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New Kansas anti-abortion law orders doctors to lie to their patients

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Legislators in Kansas’ Republican-led state House and Senate passed a draconian anti-abortion bill Friday night, including provisions that order physicians to tell their pregnant patients that breast cancer is a risk of abortion, a claim that has been thoroughly debunked.

According to the Associated Press, the bill now heads to the desk of Republican Governor Sam Brownback, who is expected to sign it into law. The new restrictions are expected to be in place by July 1.

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Included in the language of the bill is the concept of “fetal personhood,” which states that life begins at fertilization, making all forms of abortion and some forms of birth control illegal. The measure puts restrictions on what children are allowed to learn in school about sex and contraception and dictates what information doctors must provide to patients.

Republicans argue that they are not gearing up to put abortion providers out of business, but rather celebrating God’s creation.

“The human is a magnificent piece of work at all stages of development, wondrous in every regard, from the microscopic until full development,” said Sen. Steve Fitzgerald (R), who supported the bill.

State Democrats have objected, calling the bill “Taliban-esque” and insisting that Republicans are playing politics with public health.

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“It’s the very definition of government intrusion in a woman’s personal medical decisions,” said Democratic Rep. John Wilson.

Republican state Senator Mary Pilcher-Cook said the new law is “a clear statement from Kansas with respect to the judgment on the inherent value of human life.”

The bill also takes away tax breaks normally provided to health care providers from any and all medical facilities that offer abortion services, raising their costs for all patients, not just those seeking to terminate a pregnancy. This type of punitive taxation is a tactic commonly used by anti-choice lawmakers who are trying to shut down women’s clinics.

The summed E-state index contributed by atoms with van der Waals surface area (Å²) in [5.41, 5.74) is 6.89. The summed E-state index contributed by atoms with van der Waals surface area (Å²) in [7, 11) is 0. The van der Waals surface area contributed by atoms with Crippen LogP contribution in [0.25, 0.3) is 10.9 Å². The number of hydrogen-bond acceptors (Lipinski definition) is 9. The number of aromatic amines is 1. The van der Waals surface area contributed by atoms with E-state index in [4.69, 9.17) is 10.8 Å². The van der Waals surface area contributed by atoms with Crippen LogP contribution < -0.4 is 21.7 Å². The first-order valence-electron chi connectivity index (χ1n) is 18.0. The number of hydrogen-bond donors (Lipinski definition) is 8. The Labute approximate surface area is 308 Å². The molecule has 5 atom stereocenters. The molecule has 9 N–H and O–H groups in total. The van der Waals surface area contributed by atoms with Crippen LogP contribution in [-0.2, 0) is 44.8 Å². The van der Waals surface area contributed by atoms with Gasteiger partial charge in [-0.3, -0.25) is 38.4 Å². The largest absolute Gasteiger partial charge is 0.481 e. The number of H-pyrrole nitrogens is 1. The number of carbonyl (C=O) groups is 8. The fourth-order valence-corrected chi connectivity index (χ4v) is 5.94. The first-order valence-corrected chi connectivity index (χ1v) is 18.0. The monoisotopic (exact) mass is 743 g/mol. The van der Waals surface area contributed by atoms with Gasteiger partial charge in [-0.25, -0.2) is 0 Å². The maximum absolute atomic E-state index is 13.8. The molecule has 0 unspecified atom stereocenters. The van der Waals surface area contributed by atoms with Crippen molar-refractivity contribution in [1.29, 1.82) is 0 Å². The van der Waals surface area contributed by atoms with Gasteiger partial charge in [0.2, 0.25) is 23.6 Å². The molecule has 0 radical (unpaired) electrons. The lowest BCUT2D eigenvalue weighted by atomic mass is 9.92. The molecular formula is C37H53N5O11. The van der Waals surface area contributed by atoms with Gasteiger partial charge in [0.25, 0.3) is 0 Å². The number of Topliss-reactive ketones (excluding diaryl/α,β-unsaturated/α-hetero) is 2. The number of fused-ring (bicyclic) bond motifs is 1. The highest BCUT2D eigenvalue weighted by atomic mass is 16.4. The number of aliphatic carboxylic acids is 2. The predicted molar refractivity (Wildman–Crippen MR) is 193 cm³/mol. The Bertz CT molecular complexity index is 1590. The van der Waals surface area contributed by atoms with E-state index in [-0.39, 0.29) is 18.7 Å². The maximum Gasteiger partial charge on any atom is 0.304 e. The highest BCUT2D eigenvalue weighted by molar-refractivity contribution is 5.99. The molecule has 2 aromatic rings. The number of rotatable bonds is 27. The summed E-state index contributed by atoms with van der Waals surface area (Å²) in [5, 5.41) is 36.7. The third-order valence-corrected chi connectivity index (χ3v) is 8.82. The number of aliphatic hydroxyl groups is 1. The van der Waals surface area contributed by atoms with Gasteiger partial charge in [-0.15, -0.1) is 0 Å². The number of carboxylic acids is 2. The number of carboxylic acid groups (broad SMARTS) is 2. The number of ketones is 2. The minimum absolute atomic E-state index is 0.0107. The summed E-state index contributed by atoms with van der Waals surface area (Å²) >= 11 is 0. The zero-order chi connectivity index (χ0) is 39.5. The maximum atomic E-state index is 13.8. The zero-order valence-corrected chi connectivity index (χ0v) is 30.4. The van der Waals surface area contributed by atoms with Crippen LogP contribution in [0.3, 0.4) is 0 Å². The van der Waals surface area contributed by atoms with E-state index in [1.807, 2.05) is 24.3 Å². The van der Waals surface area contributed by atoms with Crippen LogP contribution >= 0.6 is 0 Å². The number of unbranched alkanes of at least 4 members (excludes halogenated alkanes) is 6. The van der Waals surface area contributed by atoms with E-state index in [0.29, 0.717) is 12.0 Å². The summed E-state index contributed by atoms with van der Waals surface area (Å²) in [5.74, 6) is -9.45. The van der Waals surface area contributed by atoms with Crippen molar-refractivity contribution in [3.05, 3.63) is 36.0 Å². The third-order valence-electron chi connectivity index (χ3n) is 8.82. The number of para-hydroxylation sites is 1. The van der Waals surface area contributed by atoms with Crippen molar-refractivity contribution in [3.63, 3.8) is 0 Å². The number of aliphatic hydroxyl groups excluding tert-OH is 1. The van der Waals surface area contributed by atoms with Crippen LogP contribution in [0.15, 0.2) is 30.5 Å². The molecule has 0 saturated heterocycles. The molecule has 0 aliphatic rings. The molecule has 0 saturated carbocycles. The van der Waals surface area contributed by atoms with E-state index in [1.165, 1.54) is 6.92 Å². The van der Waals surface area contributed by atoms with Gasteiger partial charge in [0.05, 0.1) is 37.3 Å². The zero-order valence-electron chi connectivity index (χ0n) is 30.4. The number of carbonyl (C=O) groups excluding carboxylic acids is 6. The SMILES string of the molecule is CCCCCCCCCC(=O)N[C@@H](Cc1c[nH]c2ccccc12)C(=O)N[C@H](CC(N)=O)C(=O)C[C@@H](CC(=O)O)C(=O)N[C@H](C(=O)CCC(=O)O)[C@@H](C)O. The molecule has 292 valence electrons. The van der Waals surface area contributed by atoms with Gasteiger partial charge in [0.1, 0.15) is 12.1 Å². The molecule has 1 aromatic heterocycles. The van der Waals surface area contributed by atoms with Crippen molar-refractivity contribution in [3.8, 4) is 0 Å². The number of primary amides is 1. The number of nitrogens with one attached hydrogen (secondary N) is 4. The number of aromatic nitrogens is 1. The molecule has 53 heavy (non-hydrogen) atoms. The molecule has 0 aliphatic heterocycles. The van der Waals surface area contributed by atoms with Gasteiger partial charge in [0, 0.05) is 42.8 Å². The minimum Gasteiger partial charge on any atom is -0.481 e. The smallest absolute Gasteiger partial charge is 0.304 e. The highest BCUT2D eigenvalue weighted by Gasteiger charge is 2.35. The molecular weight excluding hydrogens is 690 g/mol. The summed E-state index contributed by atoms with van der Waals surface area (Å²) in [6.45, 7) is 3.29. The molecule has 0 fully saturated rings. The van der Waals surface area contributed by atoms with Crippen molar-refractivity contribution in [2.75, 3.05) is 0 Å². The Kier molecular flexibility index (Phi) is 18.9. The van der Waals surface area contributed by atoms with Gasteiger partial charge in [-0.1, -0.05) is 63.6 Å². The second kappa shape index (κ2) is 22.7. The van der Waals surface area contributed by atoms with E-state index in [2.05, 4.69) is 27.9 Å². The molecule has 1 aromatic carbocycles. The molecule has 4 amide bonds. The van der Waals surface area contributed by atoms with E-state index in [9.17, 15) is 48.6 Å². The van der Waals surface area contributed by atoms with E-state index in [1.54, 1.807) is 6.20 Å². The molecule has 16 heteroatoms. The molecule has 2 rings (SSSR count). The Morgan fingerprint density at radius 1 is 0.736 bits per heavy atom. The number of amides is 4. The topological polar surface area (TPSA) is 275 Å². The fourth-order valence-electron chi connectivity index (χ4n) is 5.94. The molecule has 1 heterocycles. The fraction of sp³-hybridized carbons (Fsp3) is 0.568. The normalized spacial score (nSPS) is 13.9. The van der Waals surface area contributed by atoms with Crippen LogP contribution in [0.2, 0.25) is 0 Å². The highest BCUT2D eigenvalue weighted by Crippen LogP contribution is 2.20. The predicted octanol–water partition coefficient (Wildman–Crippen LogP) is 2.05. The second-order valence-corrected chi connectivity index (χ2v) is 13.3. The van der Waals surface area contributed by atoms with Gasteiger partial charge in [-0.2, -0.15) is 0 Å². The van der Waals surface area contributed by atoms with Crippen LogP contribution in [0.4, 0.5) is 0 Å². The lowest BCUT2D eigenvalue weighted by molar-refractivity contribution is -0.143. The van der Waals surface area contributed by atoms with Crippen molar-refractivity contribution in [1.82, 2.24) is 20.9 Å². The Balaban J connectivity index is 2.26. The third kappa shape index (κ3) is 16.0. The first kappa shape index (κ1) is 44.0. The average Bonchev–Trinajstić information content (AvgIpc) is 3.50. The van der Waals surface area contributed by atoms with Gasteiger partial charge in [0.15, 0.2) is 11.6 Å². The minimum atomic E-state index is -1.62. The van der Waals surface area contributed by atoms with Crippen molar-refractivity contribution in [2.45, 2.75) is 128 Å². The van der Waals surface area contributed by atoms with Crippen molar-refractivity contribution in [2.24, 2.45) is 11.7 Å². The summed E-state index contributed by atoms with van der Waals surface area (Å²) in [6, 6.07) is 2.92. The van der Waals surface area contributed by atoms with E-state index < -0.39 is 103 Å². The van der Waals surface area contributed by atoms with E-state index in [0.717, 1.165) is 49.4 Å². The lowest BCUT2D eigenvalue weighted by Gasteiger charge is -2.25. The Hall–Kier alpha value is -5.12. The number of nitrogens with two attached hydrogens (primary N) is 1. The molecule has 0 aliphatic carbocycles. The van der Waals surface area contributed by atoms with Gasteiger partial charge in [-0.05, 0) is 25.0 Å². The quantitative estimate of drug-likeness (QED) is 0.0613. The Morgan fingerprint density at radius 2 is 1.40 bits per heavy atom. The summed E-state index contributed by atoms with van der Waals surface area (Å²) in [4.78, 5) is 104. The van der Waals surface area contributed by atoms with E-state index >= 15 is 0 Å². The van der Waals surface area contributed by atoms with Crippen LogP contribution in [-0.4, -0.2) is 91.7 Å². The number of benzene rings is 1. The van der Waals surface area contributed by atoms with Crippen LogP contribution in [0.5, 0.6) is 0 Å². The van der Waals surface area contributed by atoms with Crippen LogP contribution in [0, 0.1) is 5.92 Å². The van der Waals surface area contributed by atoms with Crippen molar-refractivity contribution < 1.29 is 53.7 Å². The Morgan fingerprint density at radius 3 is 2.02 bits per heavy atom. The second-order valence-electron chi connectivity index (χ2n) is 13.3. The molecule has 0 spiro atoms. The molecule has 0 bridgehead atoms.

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Jordan Goldberg, state advocacy counsel for the New York City-based Center for Reproductive Rights, called the measures “appalling and discriminatory.”

“It’s probably, if not definitely unconstitutional,” said Goldberg, “and it’s incredibly mean-spirited.”

[image via Shutterstock.com]

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Historians demolish John Yoo for claim Founding Fathers wouldn’t want Trump impeached in an election year

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Comments made by attorney and law professor John Yoo on Fox News on the Founding Father's intentions about impeachment received a brutal debunking by two historians -- including one of his colleagues at UC Berkeley.

Appearing with Fox News personality Laura Ingraham, lawyer Yoo -- who is infamous for providing President George W. Bush's administration with legal justifications for the torture of prisoners of war -- claimed that the Founding Fathers would object to the president being impeached in an election year.

According to Yoo, Democrats are getting it all wrong when they say the Constitution compels them to hold impeachment proceedings against Trump just one year before the election.

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McConnell drops a surprise on Trump — calls for an even stronger resolution to rebuke him

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Senate Majority Leader Mitch McConnell (R-KY) indicated he opposes the bill out of the House to denounce President Donald Trump's military withdrawal in Syria because it isn't tough enough, reported Bloomberg's Steven Dennis.

https://twitter.com/StevenTDennis/status/1184840222846148608

"My first preference is for something stronger than the House resolution," McConnell said according to Bloomberg's Laura Litvan.

She went on to say that McConnel wants a bill that outlines what action should take place in Syria.

McConnell said the House version was "curiously silent on the issue of whether to actually to sustain a U.S. military presence in Syria."

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Mad dog Trump and his Bible-thumping kennel pals: White House theocrats may be the biggest danger of all

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“I have done nothing to harm these people but they are angered with me, so what do they do, doctor up some income tax, for which they have no case… to harass a peaceful man.”

You could be excused for thinking that Donald Trump spoke these words of self-pity. In fact, they’re from Robert de Niro, playing that other gangster, Al Capone, in the 1987 movie The Untouchables, written by David Mamet.

Like Trump, a would-be dictator madly claiming the overwhelming support of the populace, the real-life Capone insisted that his criminal acts satisfied “a public demand.” He declared, “I am just a businessman, giving the people what they want.” And a certain percentage of the civilian population—Capone’s “base,” if you will—thought he was just swell.

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